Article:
Levin: 'Don't ask' hearings will 'boost' passage of defense authorization bill

Hearings into the Pentagon's report on the implications of repealing "Don't ask, don't tell" will help passage of the 2011 defense authorization bill, according to the leading Senate Democrat on military affairs.


Sen. Carl LevinCarl Milton LevinOvernight Defense: First group of Afghan evacuees arrives in Virginia | Biden signs Capitol security funding bill, reimbursing Guard | Pentagon raises health protection level weeks after lowering it Biden pays tribute to late Sen. Levin: 'Embodied the best of who we are' Former Colorado Gov. Richard Lamm dead at 85 MORE (D-Mich.), the chairman of the Senate Armed Services Committee, welcomed Defense Secretary Robert Gates's decision to speed up the public release of the yearlong Pentagon study to allow for congressional hearings to take place.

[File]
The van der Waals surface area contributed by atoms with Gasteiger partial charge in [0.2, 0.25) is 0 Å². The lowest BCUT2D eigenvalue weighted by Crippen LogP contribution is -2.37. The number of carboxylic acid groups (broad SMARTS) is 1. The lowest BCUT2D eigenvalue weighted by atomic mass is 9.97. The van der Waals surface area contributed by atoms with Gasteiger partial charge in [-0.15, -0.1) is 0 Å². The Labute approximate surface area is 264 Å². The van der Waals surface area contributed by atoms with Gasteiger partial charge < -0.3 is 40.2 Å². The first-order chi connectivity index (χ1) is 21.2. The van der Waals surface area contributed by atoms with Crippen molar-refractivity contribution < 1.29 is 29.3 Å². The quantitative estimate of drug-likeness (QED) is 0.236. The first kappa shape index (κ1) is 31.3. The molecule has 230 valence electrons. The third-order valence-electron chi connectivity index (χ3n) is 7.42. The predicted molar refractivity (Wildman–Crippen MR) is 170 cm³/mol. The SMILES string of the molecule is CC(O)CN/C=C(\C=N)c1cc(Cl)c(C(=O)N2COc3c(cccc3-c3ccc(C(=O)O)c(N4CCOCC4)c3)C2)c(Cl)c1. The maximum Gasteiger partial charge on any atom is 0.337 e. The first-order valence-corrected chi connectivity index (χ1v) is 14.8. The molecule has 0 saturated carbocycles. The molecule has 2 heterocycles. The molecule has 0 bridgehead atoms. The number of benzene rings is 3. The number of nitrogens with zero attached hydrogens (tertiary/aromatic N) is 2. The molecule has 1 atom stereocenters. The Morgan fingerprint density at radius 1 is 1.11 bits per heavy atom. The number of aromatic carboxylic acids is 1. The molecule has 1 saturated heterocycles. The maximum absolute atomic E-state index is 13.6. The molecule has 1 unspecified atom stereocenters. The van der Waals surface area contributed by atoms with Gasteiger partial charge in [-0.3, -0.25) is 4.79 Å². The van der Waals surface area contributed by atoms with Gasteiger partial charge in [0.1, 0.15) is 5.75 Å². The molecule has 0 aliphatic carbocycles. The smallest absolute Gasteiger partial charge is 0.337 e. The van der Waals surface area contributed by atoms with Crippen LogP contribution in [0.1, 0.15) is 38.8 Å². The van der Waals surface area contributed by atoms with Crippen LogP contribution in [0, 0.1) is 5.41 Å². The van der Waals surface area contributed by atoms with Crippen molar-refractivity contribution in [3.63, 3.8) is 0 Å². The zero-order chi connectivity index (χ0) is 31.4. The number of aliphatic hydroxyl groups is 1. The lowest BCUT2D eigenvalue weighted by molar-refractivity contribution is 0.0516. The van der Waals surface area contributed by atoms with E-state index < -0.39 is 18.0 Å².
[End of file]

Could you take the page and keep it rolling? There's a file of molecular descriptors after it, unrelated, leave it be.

Levin's committee included in the defense authorization bill it wrote earlier this year a provision to repeal the Clinton-era law, which bans openly gay people from serving in the military.

"I believe our hearings on the report will be a boost to the goal of passing a National Defense Authorization Act, including provisions related to repeal of 'don’t ask, don’t tell,' " Levin said in a statement on Monday. "Passage of the Defense Authorization Act is essential to our troops and their families and to our national defense.”

Gates has asked his staff to ready the study for public release on Nov. 30. The report was initially due on Dec. 1.

The massive defense policy bill has been caught up in the tug-of-war between supporters and opponents of repealing the ban. Supporters of repeal now hope the Pentagon's study would be the catalyst for achieving the 60 votes necessary to move to debate oN the defense bill in the Senate.

The House already passed its version of the bill that contains the repeal provision.